October means there’s pink everywhere, bringing awareness to one of the most common cancers. It doesn’t take much to be affected by this widespread illness– most of us have had a relative with breast cancer or know someone who does. My mother was diagnosed over 10 years ago with breast cancer (she’s all good now), I have friends with mothers who have been diagnosed, and even friends themselves. While this diagnosis brings with it astonishment on my behalf at how incredibly strong and resilient these women are, I think we’d all rather not realize it that way. I’ve put together some facts on breast cancer below—know your risks, know the signs, and be proactive in your health care.

Risk Factors

Increased age, sex (female), history of a benign breast disorder (such as fibroadenomas), a family history of breast cancer, younger age onset of menses or a later onset of menopause (aka a longer period of time in which you are exposed to hormones), no pregnancies or first child after age 30, no breastfeeding, increased alcohol intake, obesity, genetic risk (BRCA 1, BRCA 2).

Breast exams

While it is no longer recommended to teach the self breast exam to patients, many providers still encourage patients to do this regularly. Breasts naturally feel nodular and lumpy, causing concern in some patients where concern isn’t warranted. But it’s useful to know your own—when you know what normal feels like, you’ll know when something doesn’t feel normal. If something doesn’t feel normal, make sure and ask your provider to check it out. Yearly mammograms are recommended to start at age 40, but based on your individual risk may need to be initiated sooner. Make sure and discuss with your provider your own risk and when it is recommended that you begin breast cancer screening.

Breast Pain

While breast pain isn’t typically a cause for concern for providers, it can absolutely cause some alarm for patients. If you are experiencing breast pain, ask yourself some questions. Is there a mass associated with this pain? Is it bilateral or unilateral? Is it cyclical (only occurring during a certain period of the month, every month)? Have I been sized for a bra recently? How much caffeine am I consuming? Typically, breast pain is caused by a few things: hormones (causing cyclical pain, like breast tenderness near your period), incorrect bra size, or too much caffeine.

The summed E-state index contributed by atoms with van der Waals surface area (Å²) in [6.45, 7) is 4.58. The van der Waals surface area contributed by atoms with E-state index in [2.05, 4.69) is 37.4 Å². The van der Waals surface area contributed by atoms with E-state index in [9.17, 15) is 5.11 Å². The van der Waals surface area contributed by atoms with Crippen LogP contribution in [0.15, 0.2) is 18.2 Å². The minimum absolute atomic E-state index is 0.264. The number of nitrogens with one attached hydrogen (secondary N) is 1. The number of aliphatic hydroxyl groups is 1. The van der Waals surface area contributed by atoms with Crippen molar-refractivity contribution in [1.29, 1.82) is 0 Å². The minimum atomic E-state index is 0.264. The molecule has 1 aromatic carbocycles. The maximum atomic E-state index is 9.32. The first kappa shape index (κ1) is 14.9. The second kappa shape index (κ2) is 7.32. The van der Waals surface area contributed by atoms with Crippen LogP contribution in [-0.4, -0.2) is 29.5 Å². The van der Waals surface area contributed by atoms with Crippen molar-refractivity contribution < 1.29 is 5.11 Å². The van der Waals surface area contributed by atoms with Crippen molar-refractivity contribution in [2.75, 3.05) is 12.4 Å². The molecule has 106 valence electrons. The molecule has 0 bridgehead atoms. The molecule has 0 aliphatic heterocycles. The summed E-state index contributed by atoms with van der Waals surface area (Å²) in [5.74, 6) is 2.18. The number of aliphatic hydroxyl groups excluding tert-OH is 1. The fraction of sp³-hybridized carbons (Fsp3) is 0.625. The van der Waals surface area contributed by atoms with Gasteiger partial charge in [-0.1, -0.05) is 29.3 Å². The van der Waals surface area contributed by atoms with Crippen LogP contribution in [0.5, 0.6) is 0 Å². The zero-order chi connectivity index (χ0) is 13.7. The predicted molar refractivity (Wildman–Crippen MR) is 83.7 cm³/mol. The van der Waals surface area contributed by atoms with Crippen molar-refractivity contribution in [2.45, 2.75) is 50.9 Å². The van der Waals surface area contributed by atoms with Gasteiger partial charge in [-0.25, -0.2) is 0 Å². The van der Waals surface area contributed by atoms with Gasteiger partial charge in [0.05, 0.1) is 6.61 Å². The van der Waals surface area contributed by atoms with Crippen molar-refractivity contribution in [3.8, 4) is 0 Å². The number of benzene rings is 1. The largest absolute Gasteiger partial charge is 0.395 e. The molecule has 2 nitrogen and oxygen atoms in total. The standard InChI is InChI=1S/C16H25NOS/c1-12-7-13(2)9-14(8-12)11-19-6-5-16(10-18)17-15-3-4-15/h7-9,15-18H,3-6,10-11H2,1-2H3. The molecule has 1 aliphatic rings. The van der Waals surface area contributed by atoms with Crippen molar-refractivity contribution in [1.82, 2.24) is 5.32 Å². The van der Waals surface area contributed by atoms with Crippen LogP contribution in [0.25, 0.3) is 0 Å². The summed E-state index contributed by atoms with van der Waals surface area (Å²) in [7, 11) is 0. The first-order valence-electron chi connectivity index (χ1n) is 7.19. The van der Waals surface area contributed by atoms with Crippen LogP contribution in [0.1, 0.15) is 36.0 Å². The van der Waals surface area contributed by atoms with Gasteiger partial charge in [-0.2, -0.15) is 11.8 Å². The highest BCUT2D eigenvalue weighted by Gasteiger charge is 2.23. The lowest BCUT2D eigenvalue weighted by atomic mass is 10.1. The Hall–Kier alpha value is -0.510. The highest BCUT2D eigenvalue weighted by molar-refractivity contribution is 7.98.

Typically (and I bold this, because this does not mean always!) benign breast lesions, such as hormonal fibrous tissue or cystic changes or fibroademoas (benign breast mass), tend to be firm, sore or tender to touch, moveable, and may fluctuate in size throughout the month. Cancerous lesions typically (again, not always) tend to feel firm, irregular with poorly defined borders, and are immobile in the surrounding tissue; there may also be associated skin changes on the breast, such as skin dimpling. However, any mass or skin changes on the breast should be brought up to your provider. It’s not always easy for us to distinguish between cancerous and noncancerous lesions through an exam alone, so it’s even harder for patients to make that call. If something feels unusual, it is important that you tell your provider about it at your next visit.